Most US practices and providers expect laboratory connectivity and benefit from a lab interface as a result. The old order with handwritten orders and results sent by postal mail or fax is fast fading away. Now, virtually all practices have an electronic health record system with clinical data, insurance details, billing information, and patient demographics entered into their database. That’s why they also expect laboratories to develop the capacity to receive lab test orders and send test results back to them in real-time.

Apart from the convenience provided by a lab interface, it is important to build and maintain one for the following reasons:

1. Accurate Laboratory Results

Laboratory errors are costly. They can easily cause a sharp rise in costs and reduce your patients’ satisfaction. A significant percentage of lab test errors lead to poor investigation and wrong diagnosis and treatment. This also causes other financial leakages in the entire health care system.

In addition to reducing the financial impact of lab errors, a well-designed lab interface will help the lab operators contribute to the delivery of value-based care to the patient. The results provided by labs has a direct impact on a patient’s diagnosis and treatment. A lab interface will prevent duplicate tests and wrongly-matched patient records while improving patient safety.

2. Reduce Claim Denials

Most claim denials can be avoided. They are usually caused by technical or user errors coupled with missing or inaccurate data. Manual entry of data can lead to errors in demographic information and erroneous provider data.

A well-built lab interface can lead to a reduction in denied claims. Lab solution providers like LifePoint Informatics can help create innovative solutions that collect clean orders from the EHR. These orders are processed and sent back to the lab with minimal data entry. So, the opportunity for error is greatly minimized.

3. Access to Correct Demographics and Insurance Data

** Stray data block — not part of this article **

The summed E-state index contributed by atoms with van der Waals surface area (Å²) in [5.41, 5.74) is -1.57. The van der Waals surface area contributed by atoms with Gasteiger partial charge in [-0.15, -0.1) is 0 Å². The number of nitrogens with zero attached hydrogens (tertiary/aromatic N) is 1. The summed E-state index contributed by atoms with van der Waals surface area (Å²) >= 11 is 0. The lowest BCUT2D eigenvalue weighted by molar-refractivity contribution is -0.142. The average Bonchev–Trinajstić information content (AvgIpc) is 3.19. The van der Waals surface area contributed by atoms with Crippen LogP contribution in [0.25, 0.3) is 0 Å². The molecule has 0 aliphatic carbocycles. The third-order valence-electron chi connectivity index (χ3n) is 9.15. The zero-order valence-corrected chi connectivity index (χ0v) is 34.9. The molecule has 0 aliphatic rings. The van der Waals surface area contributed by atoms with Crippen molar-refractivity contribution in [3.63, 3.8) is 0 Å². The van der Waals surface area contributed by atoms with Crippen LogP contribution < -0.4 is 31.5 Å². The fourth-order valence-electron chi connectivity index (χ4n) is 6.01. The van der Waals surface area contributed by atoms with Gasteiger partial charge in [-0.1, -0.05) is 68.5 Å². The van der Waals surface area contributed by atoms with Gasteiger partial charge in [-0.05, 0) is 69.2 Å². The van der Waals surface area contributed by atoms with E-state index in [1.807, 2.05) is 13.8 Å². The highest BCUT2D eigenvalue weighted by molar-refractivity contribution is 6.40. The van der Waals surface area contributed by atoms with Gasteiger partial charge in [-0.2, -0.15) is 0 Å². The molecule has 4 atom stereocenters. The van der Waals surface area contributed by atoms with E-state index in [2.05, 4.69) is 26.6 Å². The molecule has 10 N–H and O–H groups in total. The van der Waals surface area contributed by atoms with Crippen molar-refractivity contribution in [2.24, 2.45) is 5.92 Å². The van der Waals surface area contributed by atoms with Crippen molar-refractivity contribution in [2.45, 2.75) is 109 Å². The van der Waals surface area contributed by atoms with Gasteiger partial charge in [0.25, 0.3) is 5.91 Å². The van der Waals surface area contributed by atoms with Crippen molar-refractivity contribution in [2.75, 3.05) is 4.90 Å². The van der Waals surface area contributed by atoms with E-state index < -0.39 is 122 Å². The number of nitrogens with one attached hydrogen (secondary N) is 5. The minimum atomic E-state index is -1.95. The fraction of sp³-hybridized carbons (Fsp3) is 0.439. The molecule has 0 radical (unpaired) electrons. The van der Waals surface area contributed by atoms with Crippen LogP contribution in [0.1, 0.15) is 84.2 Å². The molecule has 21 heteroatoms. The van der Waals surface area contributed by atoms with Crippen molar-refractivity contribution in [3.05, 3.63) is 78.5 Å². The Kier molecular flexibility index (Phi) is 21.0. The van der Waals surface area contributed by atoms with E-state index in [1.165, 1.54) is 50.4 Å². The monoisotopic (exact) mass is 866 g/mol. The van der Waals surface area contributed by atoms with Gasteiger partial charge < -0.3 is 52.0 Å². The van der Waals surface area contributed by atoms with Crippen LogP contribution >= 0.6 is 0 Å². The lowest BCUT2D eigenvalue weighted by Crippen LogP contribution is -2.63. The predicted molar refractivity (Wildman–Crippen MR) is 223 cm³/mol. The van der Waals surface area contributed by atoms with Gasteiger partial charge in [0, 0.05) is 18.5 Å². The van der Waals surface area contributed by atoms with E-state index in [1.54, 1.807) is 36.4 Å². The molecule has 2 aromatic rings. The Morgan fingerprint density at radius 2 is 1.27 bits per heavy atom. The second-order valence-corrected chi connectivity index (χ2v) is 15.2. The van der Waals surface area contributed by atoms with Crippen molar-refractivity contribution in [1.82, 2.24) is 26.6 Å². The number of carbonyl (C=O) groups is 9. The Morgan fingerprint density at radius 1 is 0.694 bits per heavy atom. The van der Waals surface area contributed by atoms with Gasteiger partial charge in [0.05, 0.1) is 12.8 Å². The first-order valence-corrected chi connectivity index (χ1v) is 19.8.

A laboratory information system (LIS) may be integrated with an EHR in the same healthcare organization. This helps to avoid errors that come manually entering patient data. But when a clinician is working with an external ordering interface, placing orders increases the risk of entering inaccurate patient demographic or billing information. Typing and duplicating of data may lead to typos and missing fields.

A lab interface makes it possible to bridge the gap between the EHR and the external ordering system. Demographic and insurance data can be pulled from the practice management software directly into the EHR system without the need to retype any patient information.

4. Automated Documentation of Medical Necessities

Labs frequently receive orders that have some vital details missing. These details include advanced beneficiary notices (ABNs), diagnosis codes, and eligibility for insurance. Many times, providers forget to provide documentation that supports the medical necessity of the order.

To be reimbursed for their services, labs must have access to full documentation on insurance pre-authorizations and medical necessities. Reworking claim denials requires a significant amount of correspondence, which can amount to thousands of dollars monthly for a high-volume lab. The best way to avoid this costly reworking of claims is to develop a lab interface that can intercept incomplete test orders.

Do You Need a Sophisticated Lab Interface?

Now you have the freedom to build an interface that can automate data collection during test orders and ensure that all required data is received before a test is carried out. For more information on how to build a custom laboratory interface for internal or external lab test orders, call Lifepoint Informatics at 877.522.8378 or contact us online today.